rom the Annals of the Republic – In 1836, Sam Houston was inaugurated as the first constitutionally elected President of the Republic of Texas. Among the most pressing issues facing the new President were relations with the Native Americans who still dominated much of the claimed national territory. Houston’s years living with the Cherokees and actually becoming a Cherokee citizen gave him a different perspective than most. During his first term, Houston held conferences with tribal leaders in an attempt to address past grievances and establish new trust. He appointed agents to deal with the tribes and to run government trading houses. Houston attempted to limit further settlement by pulling back surveyors and military companies from the frontier. He did recognize that Anglos needed some protection. He created a force of 280 mounted riflemen to enforce the trade laws and deal fairly with both sides, removing white trespassers and arresting Indian raiders. But there was to be no peace between whites and Indians. Many Texans refused to wait for Houston’s policy to work and demanded that the Indians be removed from Texas and violence inevitably resulted – instigated by both sides. By the end of Houston’s term in 1838, a change in policy was inevitable.
From the Annals of Gun Safety (or Lack Thereof) – In 1867, Lt. James Pike died during an Indian attack on his unit. When Indians attacked Pike’s unit at dinner, the lieutenant seized his rifle and rushed to the defense. The rifle jammed, however, and in his frustration he smashed the barrel on a nearby rock, whereupon the gun discharged and killed him bringing an ignominious end to his rather distinguished career. Pike was the son of an outspoken newspaper editor. He arrived in Austin in 1859 and attempted to get a job as a printer. When that failed, he joined John Henry Brown’s company of Texas Rangers at Belton. For the next two years he took part in a series of campaigns against the Comanches. When Texas seceded from the Union, Pike left the Rangers and went north, where joined the Fourth Ohio Cavalry. Pike saw considerable action as a scout, spy, and courier in Gen. William T. Sherman’s army. Pike was captured in 1864 and imprisoned in Charleston, South Carolina, then escaped and returned to Hillsboro, Ohio, where he wrote his memoirs of ranger and army service. After the war, Pike obtained a commission as a second lieutenant in the First United States Cavalry and was later promoted to first lieutenant.
Pike’s memoirs were published in 1865 as The Scout and Ranger: Being the Personal Adventures of Corporal Pike, of the Fourth Ohio Cavalry.
From the Annals of the Red River – in 1759, a Spanish troop led by Diego Ortiz Parrilla was defeated by a group of Native Americans at a fortified Taovaya (Wichita) village near Spanish Fort. Parrilla’s expedition was intended to punish the Norteños (in this case the Tawakonis, Tonkawas, and Wichitas) for their destruction of Santa Cruz de San Sabá Mission in1758. Parrilla’s force consisted of 400 troops from the provinces of northeastern Mexico and the Texas presidios and 176 mission Indians and Apaches. The need for retribution was reinforced by continuing attacks. In December 1758, a Comanche band accompanied by members of eleven other groups surprised a group of Apaches near the presidio and killed twenty-one. In March a native force reportedly made up of the same tribes responsible for the mission attack massacred nineteen men guarding the presidio’s horse herd, leaving only one survivor.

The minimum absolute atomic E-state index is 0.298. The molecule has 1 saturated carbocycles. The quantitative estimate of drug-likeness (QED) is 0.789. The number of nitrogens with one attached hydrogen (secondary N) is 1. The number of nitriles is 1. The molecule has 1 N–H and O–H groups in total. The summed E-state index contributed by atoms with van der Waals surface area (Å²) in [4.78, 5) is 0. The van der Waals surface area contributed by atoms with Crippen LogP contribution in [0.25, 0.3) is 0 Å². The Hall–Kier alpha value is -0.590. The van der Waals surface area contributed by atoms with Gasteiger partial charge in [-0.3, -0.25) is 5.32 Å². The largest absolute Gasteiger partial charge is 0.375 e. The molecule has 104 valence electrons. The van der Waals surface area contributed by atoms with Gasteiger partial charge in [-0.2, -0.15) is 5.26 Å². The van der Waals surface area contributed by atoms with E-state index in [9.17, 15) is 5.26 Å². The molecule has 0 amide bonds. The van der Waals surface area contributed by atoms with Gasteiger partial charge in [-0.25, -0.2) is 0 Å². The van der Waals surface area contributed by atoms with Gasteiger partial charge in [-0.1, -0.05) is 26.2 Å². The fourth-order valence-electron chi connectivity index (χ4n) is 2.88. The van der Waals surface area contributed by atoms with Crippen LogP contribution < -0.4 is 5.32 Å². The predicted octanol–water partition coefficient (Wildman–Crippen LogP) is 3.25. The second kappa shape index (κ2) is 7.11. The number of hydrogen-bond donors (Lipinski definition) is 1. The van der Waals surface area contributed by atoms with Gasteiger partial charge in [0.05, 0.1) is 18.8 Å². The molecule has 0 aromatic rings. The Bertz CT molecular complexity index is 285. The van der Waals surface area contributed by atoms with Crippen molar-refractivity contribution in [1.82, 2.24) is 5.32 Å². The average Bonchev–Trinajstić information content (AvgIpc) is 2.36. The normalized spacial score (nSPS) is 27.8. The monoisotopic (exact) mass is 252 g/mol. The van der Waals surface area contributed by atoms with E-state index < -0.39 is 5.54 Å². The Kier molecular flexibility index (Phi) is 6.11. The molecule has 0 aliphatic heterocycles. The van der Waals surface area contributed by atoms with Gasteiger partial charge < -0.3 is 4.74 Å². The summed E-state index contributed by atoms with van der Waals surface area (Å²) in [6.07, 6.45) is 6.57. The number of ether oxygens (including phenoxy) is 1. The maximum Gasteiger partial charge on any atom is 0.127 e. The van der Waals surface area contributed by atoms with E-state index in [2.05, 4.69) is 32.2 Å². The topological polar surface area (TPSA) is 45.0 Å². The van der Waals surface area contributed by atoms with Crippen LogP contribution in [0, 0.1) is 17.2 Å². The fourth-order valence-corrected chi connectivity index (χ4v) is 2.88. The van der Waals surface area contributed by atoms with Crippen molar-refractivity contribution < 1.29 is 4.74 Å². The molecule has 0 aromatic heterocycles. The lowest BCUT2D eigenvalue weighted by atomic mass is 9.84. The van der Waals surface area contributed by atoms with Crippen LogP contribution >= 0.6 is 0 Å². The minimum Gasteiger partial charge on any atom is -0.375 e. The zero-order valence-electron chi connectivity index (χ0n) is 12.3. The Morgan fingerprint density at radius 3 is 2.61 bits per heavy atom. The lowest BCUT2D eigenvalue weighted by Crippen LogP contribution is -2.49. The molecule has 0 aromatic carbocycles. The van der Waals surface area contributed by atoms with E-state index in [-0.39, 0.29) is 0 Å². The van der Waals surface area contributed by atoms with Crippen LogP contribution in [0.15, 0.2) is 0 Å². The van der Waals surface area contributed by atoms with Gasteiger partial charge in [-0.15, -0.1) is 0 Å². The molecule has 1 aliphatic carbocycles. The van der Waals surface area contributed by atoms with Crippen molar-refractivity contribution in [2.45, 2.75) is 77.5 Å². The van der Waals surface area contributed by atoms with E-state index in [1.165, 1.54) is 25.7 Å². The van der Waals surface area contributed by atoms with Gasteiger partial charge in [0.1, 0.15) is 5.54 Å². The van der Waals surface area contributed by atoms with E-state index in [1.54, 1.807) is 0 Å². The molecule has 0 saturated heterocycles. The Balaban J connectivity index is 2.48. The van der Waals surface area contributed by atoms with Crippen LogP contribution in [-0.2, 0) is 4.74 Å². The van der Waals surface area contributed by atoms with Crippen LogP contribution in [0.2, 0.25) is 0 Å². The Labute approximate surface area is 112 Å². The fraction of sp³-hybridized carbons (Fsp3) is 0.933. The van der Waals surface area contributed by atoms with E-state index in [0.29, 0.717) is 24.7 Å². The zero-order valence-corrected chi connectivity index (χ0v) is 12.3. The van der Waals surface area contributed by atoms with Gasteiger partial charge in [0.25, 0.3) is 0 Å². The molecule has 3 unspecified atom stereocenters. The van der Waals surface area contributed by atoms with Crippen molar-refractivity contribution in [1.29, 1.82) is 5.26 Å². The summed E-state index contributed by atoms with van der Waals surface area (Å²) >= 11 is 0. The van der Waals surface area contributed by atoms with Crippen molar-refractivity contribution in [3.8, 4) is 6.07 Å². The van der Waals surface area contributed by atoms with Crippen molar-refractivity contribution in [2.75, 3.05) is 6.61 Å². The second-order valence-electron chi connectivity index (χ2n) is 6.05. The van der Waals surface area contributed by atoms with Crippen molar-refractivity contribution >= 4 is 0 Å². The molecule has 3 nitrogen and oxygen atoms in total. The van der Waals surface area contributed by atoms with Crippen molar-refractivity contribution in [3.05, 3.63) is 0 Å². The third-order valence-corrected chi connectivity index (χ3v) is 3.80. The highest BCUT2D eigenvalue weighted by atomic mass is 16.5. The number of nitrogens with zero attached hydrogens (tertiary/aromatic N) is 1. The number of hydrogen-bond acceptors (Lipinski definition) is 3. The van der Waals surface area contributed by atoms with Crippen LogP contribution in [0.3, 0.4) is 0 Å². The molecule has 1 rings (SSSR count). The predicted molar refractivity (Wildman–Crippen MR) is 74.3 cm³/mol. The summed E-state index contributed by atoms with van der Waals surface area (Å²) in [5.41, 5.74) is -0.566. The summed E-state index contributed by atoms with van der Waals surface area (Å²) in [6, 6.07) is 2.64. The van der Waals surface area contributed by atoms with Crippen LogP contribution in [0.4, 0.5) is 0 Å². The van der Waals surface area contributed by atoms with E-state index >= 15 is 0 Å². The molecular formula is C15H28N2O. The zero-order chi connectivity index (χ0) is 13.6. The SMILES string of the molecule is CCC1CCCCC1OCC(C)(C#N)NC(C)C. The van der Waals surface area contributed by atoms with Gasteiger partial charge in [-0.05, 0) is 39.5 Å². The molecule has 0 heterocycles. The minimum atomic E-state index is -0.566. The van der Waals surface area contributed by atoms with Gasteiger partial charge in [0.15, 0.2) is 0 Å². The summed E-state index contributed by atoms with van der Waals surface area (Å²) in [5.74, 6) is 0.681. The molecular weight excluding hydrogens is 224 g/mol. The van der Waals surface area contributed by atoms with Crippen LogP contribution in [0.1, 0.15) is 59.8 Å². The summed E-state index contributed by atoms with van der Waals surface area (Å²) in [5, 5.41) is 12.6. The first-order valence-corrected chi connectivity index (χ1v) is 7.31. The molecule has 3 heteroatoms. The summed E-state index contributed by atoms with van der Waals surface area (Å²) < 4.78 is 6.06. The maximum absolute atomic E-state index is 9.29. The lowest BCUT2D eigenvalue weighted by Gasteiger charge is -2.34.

On October 7, the troop was attacked by sixty or seventy warriors who led the Spaniards into a well-laid trap. In pursuit, the troop was led to a sandbank at the edge of the Red River, before the fortified Taovaya village. The Spaniards attempted to withdraw to regroup but found the road cut off by mounted Indians firing muskets. The Spaniards were trapped in the sand with horses sinking up to their knees. The resulting 4 hour battle went badly for the force. Facing a superior force of Comanches, Yaceales, and Tawakonis, and Taovayas, the Spaniards were attacked from the fort and the field. The troop eventually unlimbered two cannons but they did not affect the course of the engagement. The Apaches, Mission Indians and a number of Spaniards deserted. As darkness fell, Ortiz Parrilla managed an orderly withdrawal, leaving the cannons on the field but with losses of nineteen men killed, fourteen wounded, and nineteen by desertion.
From the Annals of the Assassins – In 1859, Indian Agent Robert Simpson Neighbors was assassinated by Edward Cornett. As a Federal Indian Agent for the Comanches, he employed the “field system” which involved actually visiting the Indians in their homes, and learning their language and culture. This was unique for its time and likely criticized by white settlers as Neighbors spent much time far beyond the then frontier. However, in the opinion of many historians, Neighbors exercised greater influence over the Indians in Texas than any other white man of his generation. As with Sam Houston he was one of the few white men to bother to learn Indian languages and almost uniquely would travel to the heart of the feared Comancheria. Despite many relocations of the tribes, white settlers and renegade bands were still in conflict. Neighbors was dedicated to protecting the “surrendered” tribes from attacks by the settlers. As a result, Neighbors had become hated among white Texans because of his support for the tribes.
The events leading to his death concerned the Penateka Comanches who were settled on the Comanche Indian Reservation on the Clear Fork of the Brazos River near present day Throckmorton. Neighbors alleged that the Army officers from Fort Belknap and Camp Cooper near the reservations, failed to give adequate support to him and his resident agents, and adequate protection to the Indians and settlers alike. With some justification, the Army and settlers believed the reservation Indians were committing continuing raids on white settlements.
John R. Baylor, the former Comanche agent, led the opposition to Neighbors and the reservation policy. Baylor blamed Neighbors for his dismissal and resented him bitterly. With the aid of federal troops, Neighbors managed to protect the Indians on the reservations, successfully thwarting an attack in May of 1859 by Baylor and 250 marauders. The raid convinced Neighbors that the Comanches would never be safe in Texas and in August he succeeded in moving 1420 Indians, without loss of life, to a new reservation in the Indian Territory. Attacked while returning to Texas, Neighbor’s party headed for Fort Belknap. Neighbors proceeded to the nearby village of Belknap the next morning to “wind up his accounts as superintendent of Indian affairs”, where while speaking with two men, he was shot in the back by Edward Cornett.